Ruby – Cynthia Bond

Inside the old house Ruby was sleeping, which was rare. Ruby did not sleep – much. For her mind tangled like a fine gold chain, knotted, she was certain, beyond all repair. Still she tried each day to trace the links, only to lose them again and again.

Ruby Bell has returned to Liberty Township, Texas from New York City and become the talk of the town.

She wore gray like rain clouds and wandered the red roads in bared feet. Calluses as thick as boot leather. Hair caked with mud. Blackened nails as if she had scratched the slate of night. Her acres of legs carrying her, arms swaying like a loose screen. Her eyes the ink of sky, just before the storm.

It’s well known that Ruby’s mad: she pees in the street and has sex with many of the men in Liberty, but Ruby’s caught the attention of one man who wants to treat her differently; Ephram Jennings is planning to bring Ruby one of his sister’s white lay angel cakes. No one notices Ephram, ‘he was just another thick horse brown man with a ratted cap and a stooped gait’, but Ruby does.


When Ruby lies for three hours in a stagnant pool left by Hurricane Beulah:

Ephram Jennings saw that Ruby had become the still water. He saw her liquid deep skin, her hair splayed by onyx river vines.

As rain began to fall upon her, Ephram saw her splash and swell and spill out of the small ravine. Ephram Jennings knew. That is when Ruby lifted her head like a rising wave and noticed Ephram. In that moment the two knowings met.

The first third of the book concerns Ephram’s journey to Ruby’s house. It’s interspersed with Ephram’s story – how his sister, Celia, has raised him since he was eight and she was fourteen when their mother was incarcerated in Dearing State Mental-Colored Ward and their father, the Reverend Jennings, went preaching on the road for ten months of the year, as well as tales from Ruby and Ephram’s childhood including one about them and Ruby’s friend, Maggie, visiting Ma Tante, the local ‘witch doctor’.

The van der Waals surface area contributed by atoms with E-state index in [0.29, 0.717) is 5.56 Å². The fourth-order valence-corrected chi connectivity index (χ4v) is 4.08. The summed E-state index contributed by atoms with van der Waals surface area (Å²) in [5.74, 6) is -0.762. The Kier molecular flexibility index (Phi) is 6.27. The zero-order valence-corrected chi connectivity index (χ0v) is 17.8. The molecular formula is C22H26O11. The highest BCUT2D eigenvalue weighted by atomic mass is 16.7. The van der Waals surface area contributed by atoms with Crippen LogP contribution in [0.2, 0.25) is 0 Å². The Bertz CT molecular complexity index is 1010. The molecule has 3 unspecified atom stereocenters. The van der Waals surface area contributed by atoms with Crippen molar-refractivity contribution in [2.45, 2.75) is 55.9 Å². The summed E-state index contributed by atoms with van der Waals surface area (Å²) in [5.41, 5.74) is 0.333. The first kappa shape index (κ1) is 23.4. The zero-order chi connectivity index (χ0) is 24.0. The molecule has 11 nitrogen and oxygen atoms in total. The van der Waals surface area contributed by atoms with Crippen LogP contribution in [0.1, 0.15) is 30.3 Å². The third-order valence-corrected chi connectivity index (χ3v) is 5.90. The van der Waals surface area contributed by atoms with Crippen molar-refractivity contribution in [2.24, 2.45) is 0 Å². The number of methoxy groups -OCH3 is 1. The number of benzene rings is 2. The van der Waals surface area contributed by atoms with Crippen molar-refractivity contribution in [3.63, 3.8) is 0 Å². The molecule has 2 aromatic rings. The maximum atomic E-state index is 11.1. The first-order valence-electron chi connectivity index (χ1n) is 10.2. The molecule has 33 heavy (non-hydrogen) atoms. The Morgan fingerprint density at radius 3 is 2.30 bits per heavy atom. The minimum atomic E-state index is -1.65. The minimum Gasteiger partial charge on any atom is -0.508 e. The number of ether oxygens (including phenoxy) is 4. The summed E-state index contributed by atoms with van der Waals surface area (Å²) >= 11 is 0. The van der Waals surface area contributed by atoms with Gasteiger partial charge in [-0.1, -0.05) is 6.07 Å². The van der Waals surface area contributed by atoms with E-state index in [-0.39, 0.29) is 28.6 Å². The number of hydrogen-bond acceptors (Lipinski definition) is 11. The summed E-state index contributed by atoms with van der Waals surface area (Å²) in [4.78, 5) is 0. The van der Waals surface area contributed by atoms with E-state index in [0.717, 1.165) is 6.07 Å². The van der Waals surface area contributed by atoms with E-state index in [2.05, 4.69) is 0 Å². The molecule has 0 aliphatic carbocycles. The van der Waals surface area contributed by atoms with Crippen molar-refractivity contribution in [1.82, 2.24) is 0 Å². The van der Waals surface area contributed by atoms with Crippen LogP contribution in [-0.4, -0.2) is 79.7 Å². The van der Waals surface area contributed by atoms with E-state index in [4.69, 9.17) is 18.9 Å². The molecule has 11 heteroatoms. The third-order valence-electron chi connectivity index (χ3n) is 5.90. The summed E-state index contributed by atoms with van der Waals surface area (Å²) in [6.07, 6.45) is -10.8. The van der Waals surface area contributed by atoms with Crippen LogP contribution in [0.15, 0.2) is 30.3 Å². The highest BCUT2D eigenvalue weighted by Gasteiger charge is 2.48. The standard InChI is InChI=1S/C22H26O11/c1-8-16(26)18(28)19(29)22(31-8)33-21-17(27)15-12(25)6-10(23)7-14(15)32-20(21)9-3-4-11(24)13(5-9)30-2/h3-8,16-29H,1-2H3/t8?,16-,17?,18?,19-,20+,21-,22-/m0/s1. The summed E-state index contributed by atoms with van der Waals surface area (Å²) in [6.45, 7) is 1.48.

“You was born with a glaze over your face. Come out the womb with the white gel what let you see into the gray world. Yes?”

Ruby just barely nodded in agreement.

Ma Tante reached out and grabbed Ruby’s right hand. She turned over her palm and pointed. “You got da mystic star. There.” She took her other hand. “There too. Lord child you ain’t nothing but a doorway. How many haints you count at your heels?”

Ruby stopped dead. It was the first time anyone had seen. It meant she couldn’t pretend it was a game anymore, or a piece of a bad dream.

Finally she answered, “Three.”

“Your count be off. And more on the way.”

The adult Ruby’s tortured by the ghosts which live with her whilst she tries to care for them in a way they weren’t cared for during their lives. As she gives over her faculties to them, the men of the town rape her repeatedly, congratulating themselves on finding a woman who’ll let them do anything they want.

She simply kept her limbs numb and her eyes empty as she had since she was fifteen. Since she was twelve. Seven. Six. Five. When the first man had ripped the cotton of her panties, explaining that this is what happens to very bad little girls. When the first man had sun smiled, “Training time…”

Ruby is very much about what men do to women: how they control them through sex and shame and religion; how they pit women against each other, using the age old divide and rule formula. As the story unfolds, the connection between Ruby and Ephram becomes clearer – his sister, Celia, playing a key part in both the connection when they were children and the attempt to keep Ephram from Ruby as an adult.

Ruby’s story also highlights the intersections of gender, class and race in the parts of the novel which recall her time in New York City. There it is men and white women who are responsible for the abuse she experiences.

All of this makes the novel sound as though it’s incredibly bleak and it is bleak but there’s also an underlying thread of hope; it’s carried in Ephram but also in Ruby herself and the care she administers to the haints. The novel’s also lifted by Bond’s beautiful use of language, something I hope is evident in the quotations I’ve chosen – I highlighted many many more as I was reading. In the USA, Ruby was chosen by Oprah for her book club and I’m astonished more people in the UK aren’t talking about this novel. Ruby is an incredible book, one I wanted to start reading again from the beginning as I turned the final page.

9 thoughts on “Ruby – Cynthia Bond

  1. Pingback: The Bailey’s Women’s Prize for Fiction Longlist 2016 | The Writes of Woman

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